pic back, but only for a short time (like -2 mins?). Off again. On again
    and the same...pic but soon lost. Off again...this time on restart there
    was no pic but there were colored vertical 2" bands on each side of the
    screen framing a black center band. After that, no pic at all but the black
    screen with just a touch of light around the edges...very small almost
    pencil line thin light highlights.
    The symtoms made me consider putting a fan behind the TV to cool it.
    .. . .I checked my dish for snow (we are getting hammered) and it was clear.
    My malfucntion is not like a common snow blocked dish anyway. No lost signal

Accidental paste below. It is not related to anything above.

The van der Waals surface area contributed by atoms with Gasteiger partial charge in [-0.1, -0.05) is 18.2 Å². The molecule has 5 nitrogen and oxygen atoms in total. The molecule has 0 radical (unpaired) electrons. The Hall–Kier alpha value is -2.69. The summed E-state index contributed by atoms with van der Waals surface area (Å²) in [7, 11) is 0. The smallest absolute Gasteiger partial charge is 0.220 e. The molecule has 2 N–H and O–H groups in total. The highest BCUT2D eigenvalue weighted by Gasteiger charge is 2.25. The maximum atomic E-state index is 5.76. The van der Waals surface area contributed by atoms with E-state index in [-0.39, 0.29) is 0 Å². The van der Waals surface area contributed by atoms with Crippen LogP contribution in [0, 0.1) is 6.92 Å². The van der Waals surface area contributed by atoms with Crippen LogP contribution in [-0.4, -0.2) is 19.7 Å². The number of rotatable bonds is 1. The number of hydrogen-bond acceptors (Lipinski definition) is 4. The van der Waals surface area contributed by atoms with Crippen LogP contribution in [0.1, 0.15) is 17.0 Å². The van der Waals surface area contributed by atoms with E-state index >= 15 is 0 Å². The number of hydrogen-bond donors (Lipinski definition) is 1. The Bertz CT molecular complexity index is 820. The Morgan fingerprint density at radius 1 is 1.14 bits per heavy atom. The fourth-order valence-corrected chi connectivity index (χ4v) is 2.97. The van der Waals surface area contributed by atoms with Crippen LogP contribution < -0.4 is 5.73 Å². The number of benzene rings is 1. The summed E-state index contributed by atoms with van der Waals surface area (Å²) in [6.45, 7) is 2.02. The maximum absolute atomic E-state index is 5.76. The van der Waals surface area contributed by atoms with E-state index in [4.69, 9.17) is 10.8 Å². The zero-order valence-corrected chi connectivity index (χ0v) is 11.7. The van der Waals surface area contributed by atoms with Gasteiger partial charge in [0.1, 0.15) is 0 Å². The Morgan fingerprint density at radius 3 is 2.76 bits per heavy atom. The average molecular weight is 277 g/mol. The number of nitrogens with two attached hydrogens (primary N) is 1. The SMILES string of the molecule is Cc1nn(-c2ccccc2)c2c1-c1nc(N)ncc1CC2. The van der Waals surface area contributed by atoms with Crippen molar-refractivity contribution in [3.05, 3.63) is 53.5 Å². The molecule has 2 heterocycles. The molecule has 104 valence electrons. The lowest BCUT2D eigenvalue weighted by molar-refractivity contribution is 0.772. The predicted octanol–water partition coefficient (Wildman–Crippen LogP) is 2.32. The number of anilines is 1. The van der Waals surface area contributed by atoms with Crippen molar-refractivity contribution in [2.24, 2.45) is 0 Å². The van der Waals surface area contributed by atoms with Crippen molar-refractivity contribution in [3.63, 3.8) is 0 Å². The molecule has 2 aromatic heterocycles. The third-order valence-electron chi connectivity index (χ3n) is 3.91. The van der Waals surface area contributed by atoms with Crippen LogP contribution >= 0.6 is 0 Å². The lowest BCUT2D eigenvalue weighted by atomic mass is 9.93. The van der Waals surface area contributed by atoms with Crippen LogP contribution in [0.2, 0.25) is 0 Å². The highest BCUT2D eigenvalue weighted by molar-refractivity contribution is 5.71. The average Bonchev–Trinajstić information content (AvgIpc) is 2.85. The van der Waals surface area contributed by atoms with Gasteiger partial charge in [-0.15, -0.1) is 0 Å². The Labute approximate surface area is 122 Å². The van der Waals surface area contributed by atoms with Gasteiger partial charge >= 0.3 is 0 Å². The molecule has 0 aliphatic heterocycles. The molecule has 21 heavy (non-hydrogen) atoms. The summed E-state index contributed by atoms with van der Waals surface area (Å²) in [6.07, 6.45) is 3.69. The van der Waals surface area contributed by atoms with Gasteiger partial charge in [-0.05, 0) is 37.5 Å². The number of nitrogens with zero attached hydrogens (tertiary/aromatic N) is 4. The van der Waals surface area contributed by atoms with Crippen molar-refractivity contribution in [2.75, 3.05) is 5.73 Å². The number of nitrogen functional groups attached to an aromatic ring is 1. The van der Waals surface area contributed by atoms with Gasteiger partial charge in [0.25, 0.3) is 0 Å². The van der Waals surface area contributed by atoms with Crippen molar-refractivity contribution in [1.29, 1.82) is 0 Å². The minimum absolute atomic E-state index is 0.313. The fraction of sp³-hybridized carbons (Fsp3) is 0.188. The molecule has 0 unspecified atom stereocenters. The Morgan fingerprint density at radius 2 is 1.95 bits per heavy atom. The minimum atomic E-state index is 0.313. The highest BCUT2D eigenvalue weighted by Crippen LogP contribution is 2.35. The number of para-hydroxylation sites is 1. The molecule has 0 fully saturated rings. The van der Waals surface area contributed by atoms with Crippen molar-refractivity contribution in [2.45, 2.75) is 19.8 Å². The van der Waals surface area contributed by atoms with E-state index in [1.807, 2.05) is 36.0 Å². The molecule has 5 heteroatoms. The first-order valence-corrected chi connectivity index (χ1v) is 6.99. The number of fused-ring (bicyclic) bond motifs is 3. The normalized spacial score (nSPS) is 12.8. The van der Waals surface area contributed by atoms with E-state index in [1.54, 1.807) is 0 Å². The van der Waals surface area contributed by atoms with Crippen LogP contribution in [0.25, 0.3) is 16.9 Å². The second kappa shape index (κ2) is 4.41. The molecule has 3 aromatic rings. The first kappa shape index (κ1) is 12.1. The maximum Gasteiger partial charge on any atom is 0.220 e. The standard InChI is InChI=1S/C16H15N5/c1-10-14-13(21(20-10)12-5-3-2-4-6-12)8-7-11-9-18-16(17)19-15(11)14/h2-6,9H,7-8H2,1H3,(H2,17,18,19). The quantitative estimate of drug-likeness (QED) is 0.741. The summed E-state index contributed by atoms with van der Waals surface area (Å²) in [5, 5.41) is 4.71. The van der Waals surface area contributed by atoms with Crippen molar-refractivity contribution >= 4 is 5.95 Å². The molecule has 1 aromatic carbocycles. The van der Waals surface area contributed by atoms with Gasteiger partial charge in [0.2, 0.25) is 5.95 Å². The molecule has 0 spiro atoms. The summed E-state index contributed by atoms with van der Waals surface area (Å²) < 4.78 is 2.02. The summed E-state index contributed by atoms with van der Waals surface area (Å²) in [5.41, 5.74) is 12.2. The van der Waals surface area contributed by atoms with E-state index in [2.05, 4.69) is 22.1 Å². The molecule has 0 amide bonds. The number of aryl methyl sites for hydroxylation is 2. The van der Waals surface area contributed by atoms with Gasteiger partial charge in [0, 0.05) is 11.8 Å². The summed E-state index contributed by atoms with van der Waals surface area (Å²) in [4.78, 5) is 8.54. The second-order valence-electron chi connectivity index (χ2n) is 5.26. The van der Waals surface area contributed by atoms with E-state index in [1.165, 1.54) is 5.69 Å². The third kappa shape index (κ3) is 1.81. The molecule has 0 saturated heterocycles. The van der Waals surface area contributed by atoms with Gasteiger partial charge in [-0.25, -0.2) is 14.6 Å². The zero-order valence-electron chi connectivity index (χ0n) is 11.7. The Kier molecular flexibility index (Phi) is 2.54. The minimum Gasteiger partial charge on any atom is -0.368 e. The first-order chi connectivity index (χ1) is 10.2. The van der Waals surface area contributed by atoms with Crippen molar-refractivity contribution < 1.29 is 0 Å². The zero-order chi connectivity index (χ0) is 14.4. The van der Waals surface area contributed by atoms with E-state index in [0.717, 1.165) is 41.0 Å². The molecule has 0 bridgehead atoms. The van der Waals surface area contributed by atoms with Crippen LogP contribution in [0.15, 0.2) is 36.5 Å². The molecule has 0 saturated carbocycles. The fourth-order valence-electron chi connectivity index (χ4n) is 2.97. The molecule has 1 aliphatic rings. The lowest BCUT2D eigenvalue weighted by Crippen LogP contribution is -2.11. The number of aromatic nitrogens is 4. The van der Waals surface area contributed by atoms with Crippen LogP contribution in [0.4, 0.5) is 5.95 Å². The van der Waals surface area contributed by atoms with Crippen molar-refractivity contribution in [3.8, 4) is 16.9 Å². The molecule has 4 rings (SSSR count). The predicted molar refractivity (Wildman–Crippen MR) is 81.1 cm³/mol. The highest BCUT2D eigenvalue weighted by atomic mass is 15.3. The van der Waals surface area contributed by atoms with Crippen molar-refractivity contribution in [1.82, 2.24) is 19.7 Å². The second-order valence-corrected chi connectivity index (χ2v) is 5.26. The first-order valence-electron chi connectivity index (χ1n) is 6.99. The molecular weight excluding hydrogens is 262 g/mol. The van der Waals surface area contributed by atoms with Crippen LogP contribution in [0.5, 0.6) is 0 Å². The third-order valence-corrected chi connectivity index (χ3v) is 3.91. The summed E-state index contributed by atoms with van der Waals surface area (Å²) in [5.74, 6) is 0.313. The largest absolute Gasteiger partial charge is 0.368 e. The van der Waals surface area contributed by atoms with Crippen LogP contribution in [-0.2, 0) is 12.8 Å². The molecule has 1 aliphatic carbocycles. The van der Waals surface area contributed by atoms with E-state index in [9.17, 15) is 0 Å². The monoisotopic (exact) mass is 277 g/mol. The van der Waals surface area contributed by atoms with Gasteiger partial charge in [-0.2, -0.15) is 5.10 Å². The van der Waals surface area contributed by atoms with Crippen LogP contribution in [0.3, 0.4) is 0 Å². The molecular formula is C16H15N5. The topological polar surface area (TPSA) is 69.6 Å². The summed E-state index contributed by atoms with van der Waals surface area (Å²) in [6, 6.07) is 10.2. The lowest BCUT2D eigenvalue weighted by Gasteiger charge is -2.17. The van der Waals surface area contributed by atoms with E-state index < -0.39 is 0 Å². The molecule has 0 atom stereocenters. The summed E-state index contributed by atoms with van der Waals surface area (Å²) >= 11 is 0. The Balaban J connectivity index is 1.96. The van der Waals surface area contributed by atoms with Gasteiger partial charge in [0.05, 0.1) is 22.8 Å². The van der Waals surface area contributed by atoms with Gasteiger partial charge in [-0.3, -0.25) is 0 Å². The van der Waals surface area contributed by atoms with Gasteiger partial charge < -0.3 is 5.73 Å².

msg.
    .. . .Incidentally, my old Polaroid weights probably 2.5 X the Emerson.
    ...................again. . thanks chas.
    ************************************************************
     
  6. Guest

    Those symptoms point squarely toward a problem with the tcon.
    Typically those will run in the $20 to $50 range. Certainly the
    inverter and backlights are eliiminated as a cause.

    One piece of information that helps a great deal is the model number
    of the TV. Polaroid made more than half a dozen 32" LCD TVs.

    PlainBill
     
  7. Chas

    Chas Guest

    Bill, a private email to you was blocked so I ask more help here.

    Bill,
    It was manufactured Apr 2006. Newer than I thought.
    Model # 3200.
    Product # FLM323B.
    Dist. by Petter Consumers Brands, . . .Minne.
    .. . . .
    Bill, is the 'tcon' a transformer or inverter type assembly? I could